Kuei, Bonjour! At UdeM, we teach Innu…
- Revue Les diplômés
- Mathieu-Robert Sauvé
UdeM’s popular courses in Innu promote Innu culture and give people from diverse backgrounds a chance to learn the language.
When she was a young girl, Gabrielle Paul heard mostly French spoken in her small community of Mashteuiatsh on the shores of Lac Saint-Jean. “Even then, the Innu language was fast losing ground among the young, and things haven’t improved since then,” said Paul, who chose to study at Université de Montréal because they offered courses in Innu.
When Paul arrived on campus in 2018, she registered for the beginner course in Innu offered by the Faculty of Arts and Science. “I loved it! I learned so much grammar and vocabulary, and there was also an emphasis on Innu culture,” said Paul, who is now a feature reporter for Espaces autochtones, Radio-Canada's website devoted to Indigenous news and stories.
Since they were introduced in 2017, the courses have been taught by Yvette Mollen, an Innu from Ekuanitshit on the North Shore. “I have always liked teaching, and it’s a way to keep my culture alive,” said Mollen, a graduate of Université du Québec à Chicoutimi (UQAC) and Université de Montréal. She now divides her time between Montréal and the Minganie region.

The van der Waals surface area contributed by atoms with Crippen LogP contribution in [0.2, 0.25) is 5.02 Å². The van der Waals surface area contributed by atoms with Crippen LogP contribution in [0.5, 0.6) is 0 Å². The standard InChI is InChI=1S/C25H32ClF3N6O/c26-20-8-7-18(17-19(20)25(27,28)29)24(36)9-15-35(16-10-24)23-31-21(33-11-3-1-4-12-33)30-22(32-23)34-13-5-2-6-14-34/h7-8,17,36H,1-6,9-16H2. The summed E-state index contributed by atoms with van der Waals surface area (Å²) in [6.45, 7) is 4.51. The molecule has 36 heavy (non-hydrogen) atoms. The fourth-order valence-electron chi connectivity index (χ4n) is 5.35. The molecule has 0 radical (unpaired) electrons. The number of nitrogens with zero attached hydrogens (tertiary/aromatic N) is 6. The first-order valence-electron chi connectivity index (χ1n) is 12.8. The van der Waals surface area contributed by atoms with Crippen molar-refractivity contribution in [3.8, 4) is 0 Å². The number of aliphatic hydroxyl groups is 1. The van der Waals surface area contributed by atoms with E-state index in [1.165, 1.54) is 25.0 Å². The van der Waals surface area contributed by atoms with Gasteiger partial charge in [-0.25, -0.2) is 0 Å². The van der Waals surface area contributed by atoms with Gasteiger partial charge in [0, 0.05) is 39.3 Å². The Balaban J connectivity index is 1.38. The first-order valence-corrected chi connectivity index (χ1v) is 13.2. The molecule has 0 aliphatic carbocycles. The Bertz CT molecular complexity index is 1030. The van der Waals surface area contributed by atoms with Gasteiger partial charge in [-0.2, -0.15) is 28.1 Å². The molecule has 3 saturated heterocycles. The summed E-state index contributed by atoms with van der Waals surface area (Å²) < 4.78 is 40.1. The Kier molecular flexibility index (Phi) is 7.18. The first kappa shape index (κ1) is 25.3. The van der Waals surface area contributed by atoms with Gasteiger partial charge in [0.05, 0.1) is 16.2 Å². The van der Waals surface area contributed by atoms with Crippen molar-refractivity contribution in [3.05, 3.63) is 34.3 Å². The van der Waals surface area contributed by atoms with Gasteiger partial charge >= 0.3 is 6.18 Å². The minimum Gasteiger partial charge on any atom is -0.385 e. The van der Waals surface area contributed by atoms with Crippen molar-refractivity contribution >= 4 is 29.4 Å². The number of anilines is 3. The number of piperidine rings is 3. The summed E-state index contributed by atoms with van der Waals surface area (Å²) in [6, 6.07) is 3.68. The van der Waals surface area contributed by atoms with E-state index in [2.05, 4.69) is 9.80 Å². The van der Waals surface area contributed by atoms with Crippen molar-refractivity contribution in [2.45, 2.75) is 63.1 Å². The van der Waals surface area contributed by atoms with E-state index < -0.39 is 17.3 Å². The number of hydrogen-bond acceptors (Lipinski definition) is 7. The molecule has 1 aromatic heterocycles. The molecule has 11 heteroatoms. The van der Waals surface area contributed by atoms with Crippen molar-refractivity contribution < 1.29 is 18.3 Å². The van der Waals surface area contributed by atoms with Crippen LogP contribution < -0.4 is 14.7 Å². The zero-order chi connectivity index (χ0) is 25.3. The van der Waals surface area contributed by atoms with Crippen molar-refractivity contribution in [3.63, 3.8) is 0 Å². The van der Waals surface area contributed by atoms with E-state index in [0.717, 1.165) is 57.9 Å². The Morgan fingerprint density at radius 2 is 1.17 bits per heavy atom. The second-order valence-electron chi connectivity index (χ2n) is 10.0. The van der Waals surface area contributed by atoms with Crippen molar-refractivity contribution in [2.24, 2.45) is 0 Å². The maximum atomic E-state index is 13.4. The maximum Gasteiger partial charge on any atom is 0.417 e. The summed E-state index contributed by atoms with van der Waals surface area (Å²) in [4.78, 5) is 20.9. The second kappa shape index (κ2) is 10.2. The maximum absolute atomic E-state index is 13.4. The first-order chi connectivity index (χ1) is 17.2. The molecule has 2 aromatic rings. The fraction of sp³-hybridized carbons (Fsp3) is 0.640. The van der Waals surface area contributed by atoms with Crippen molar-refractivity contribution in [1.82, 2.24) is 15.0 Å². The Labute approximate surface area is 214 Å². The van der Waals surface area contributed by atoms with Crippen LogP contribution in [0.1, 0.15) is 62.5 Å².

After teaching Innu at the primary school in Ekuanitshit, Mollen went on to teach reading and writing to Innu speakers as a lecturer at UQAC. She was then appointed Director for Language and Culture at Institut Tshakapesh, a cultural and educational organization that serves seven Innu communities on the North Shore. Since then, she has been working to enrich Innu grammar and vocabulary by contributing to the writing of dictionaries, teaching materials and children’s books. “Innu is a living language that is changing year by year, so we need to continually update our reference tools,” explained Mollen.
Four levels of instruction
The Innu courses have been a resounding success. There are now four levels, from beginner to advanced, and class sizes have jumped to more than 35 students, forcing the university to limit enrolment. “The students in my level 1 course are non-native speakers,” said Mollen. “They come from all backgrounds: education, anthropology, linguistics, communications.”
In January 2021, the Faculty of Arts and Science appointed Mollen guest professor, an honour of which she is proud. “I feel that I have become a role model for Indigenous students,” she said. “I remember, when I first arrived at Université de Montréal at the age of 21, there were very few Innu or other Indigenous students or faculty that I could identify with.”
But things are slowly changing. There is now a First Peoples Student Centre, part of the university’s commitment to better support and integrate Indigenous students.
As for Gabrielle Paul, she is now a teaching assistant in Mollen’s Innu courses. “This means I can keep practicing my language and at the same time help others,” she said.